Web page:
INDIA – Delhi government, India’s capital territory, is urging religious places in the national capital to procure Food Safety and Standards Authority of India’s (FSSAI’s) Blissful Hygienic Offering to God (BHOG) certification for their ‘prasad’-sacred food and ‘langar’- community kitchen, from the food safety department.

BHOG is an initiative of FSSAI recently launched to encourage Places of Worship (POW) to adopt and maintain food safety and hygiene as well as convey food safety messages through such places to the people to follow as responsible citizens.

The city’s Food Safety commissioner, Neha Bansal, informed that Delhi food safety department has recently issued ‘BHOG’ certificates to Akshardham Temple and Sai Baba temple in Najafgarh after a training and audit exercise.

“We are in touch with several religious places like temples and gurudwaras in the city, including ISKCON Temple in East of Kailash, for their participation in the project and to ensure the best quality of prasad and hygiene practices there,” Bansal said.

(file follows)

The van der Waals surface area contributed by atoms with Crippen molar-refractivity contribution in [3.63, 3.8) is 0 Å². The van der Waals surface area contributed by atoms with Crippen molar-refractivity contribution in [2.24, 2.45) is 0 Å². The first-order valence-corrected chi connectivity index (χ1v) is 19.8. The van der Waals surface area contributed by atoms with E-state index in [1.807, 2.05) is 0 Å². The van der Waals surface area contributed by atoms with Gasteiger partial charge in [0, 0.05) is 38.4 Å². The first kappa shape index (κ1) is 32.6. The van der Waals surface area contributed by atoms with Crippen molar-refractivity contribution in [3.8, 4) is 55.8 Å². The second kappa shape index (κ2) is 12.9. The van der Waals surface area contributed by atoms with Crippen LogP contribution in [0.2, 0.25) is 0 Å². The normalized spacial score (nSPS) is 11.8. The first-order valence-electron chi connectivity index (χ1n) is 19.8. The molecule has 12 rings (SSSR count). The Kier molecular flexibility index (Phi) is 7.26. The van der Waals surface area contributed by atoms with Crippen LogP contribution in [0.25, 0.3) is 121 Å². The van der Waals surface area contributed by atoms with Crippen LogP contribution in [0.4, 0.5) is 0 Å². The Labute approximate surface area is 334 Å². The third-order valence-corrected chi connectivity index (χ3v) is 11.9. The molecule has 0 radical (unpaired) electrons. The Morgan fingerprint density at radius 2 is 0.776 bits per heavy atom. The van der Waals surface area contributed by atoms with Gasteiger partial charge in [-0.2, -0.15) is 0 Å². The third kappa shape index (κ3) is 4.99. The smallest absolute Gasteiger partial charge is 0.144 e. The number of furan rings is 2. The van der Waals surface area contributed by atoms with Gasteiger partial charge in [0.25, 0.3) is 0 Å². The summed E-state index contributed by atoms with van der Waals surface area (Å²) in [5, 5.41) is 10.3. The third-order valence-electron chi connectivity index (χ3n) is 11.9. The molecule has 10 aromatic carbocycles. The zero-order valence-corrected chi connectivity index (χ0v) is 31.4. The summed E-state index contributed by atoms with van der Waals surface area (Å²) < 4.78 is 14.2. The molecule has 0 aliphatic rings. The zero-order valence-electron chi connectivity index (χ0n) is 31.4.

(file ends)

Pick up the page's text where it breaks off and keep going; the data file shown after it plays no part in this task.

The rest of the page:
Officials from the food safety department have been meeting people in managements of religious places to encourage them to obtain BHOG certificates and get the food safety registration and license.

According to PTI, the designated officer of the department, Saurabh Sharma, explained that it’s basically an awareness initiative in which they encourage management of religious places to adopt best practices of preparing Prasad and food and its handling by the cooks and workers.

The food safety registration and license serve as a mark of quality.

Sharma added that the department identifies religious places and then undertakes the ‘BHOG’ certification process after discussion with its management.

As part of the certification process, the cooks and food handlers at identified religious places undergo a one-day training with FSSAI-impaneled trainers about various aspects of maintaining hygiene while manufacturing and handling food items.

The training module includes instructions regarding general cleanliness, use of Personal Protective Equipment (PPEs) by cooks and food handlers, and regular medical examination of the workers.

After the training, the religious place is meticulously scrutinized for any shortcomings, and required adjustments are suggested. Finally, an audit is carried out after which the ‘BHOG’ certificate is issued.

The department is also urging religious places to opt for ‘BHOG’ certification due to the Covid-19 pandemic, which has brought matters of hygiene and cleanliness into focus.